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Comment Resurrecting Technocrat.net (Score 5, Interesting) 2219

Hi,

So, it is tempting to resurrect Technocrat.net now that Slashdot stinks worse than the last two times I shut down technocrat.net .

If you remember, we didn't get very many readers. We didn't get them because not enough people submitted usable articles.

As it happens, we don't just need a better Slashdot. We need a replacement for Groklaw. And I personally would be happier reading something with the absolute minimum of Javascript except perhaps in the submission editor. Maybe I'm old-fashioned.

I know that I can do it technically, and I have the server, and Cloudflare should be able to help me handle the load. But if it is like last time, and my wife observes that I'm talking to the same dozen guys all of the time, it's not going to work.

What do you think?

Comment Re:MOS? (Score 1) 37

You could do this using FRS walkie talkies, as long as they have microphone and earphone connections. Or analog telephones. It's been tested multiple times on ham FM walkie talkies. Anything that carries voice should work. The bandwidth is only 1.25 kHz and I think the low end starts at about 700 Hz.

Comment Re:MOS? (Score 1) 37

There is a video of the codec vs. SSB on the same radio link here. You can also take any radio links you have at hand and run the FreeDV program. This is an evening project to set up without a business case, and at least some companies appreciate people who take the initiative to do this sort of thing.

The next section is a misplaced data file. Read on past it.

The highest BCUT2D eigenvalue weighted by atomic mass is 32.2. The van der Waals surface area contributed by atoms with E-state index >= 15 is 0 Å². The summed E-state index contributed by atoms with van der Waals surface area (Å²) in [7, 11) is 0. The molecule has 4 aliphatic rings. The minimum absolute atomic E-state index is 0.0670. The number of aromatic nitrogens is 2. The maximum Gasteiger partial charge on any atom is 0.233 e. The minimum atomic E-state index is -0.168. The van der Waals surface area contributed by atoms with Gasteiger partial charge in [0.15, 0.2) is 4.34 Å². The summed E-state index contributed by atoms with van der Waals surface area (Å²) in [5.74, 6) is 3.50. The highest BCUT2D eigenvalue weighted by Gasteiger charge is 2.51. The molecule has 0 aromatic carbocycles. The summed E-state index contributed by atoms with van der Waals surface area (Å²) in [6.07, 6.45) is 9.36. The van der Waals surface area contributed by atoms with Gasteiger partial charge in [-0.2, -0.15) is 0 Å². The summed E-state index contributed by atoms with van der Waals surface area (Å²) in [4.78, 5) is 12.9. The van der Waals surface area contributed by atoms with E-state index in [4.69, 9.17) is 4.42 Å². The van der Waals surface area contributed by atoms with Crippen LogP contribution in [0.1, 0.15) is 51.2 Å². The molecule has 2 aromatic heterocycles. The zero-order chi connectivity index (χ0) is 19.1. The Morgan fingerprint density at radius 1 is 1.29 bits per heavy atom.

Comment Re:1200 bits/s, not bauds. (Score 1) 37

Sorry. When I say "1200 Baud", I am in general thinking of the TAPR TNC 2, which was never built for voice but can do it, to a degree, with this codec. It's sort of a Bell 212 modem on half-duplex radio. There were many commercial products based on the TNC 2 design and many hams have them on hand. It's a good demo to put speech through a pair of them, not really practical because the latency is high.

Comment Re:MOS? (Score 1) 37

MOS is only for people who want to pay a lot of money. Of the automated processes, the one available to us isn't validated for less than 4K bps codecs.

It would be a great improvement to MOS if there was an open version of POQLA. But the actual customer base for the codec have never even heard of MOS and thus we aren't volunteering to write that. The folks who want to put it in expensive government support systems yet aren't willing to help with testing don't get our sympathy.

Comment Re:Code2 voice sample @4:50 (Score 1) 37

We avoid some techniques that would make the noise performance worse. The HF version of the codec doesn't vector quantitize, and doesn't do any delta coding between frames. The current FEC is Golay and we are investigating low-density parity codes.

There is a lot yet unheard about the Ratheon codec, regarding its actual noise performance and how well the listener can distinguish different speakers.

Submission + - Three Videos on Codec2 and Open Hardware

Bruce Perens writes: Codec2 is the Open Source ultra-low-bandwidth speech codec capable of encoding voice in 1200 Baud. FreeDV (freedv .org) is an HF (global-range radio) implementation that uses half the bandwidth of SSB, and without the noise. Here are three speeches about where it's going:
  • David Rowe: Embedding Codec2: Open Source speech coding on a low-cost microprocessor, at Linux.conf.au 2014. YouTube, downloadable MP4.
  • Bruce Perens: FreeDV, Codec2, and HT of the Future (how we're building a software-defined walkie-talkie that's smarter than a smartphone), at the TAPR/ARRL Digital Communications Conference 2013. Blip.tv, YouTube
  • Chris Testa on the .Whitebox handheld software-defined radio design that is the RF portion of HT of the Future, which was also shown at the TAPR conference.

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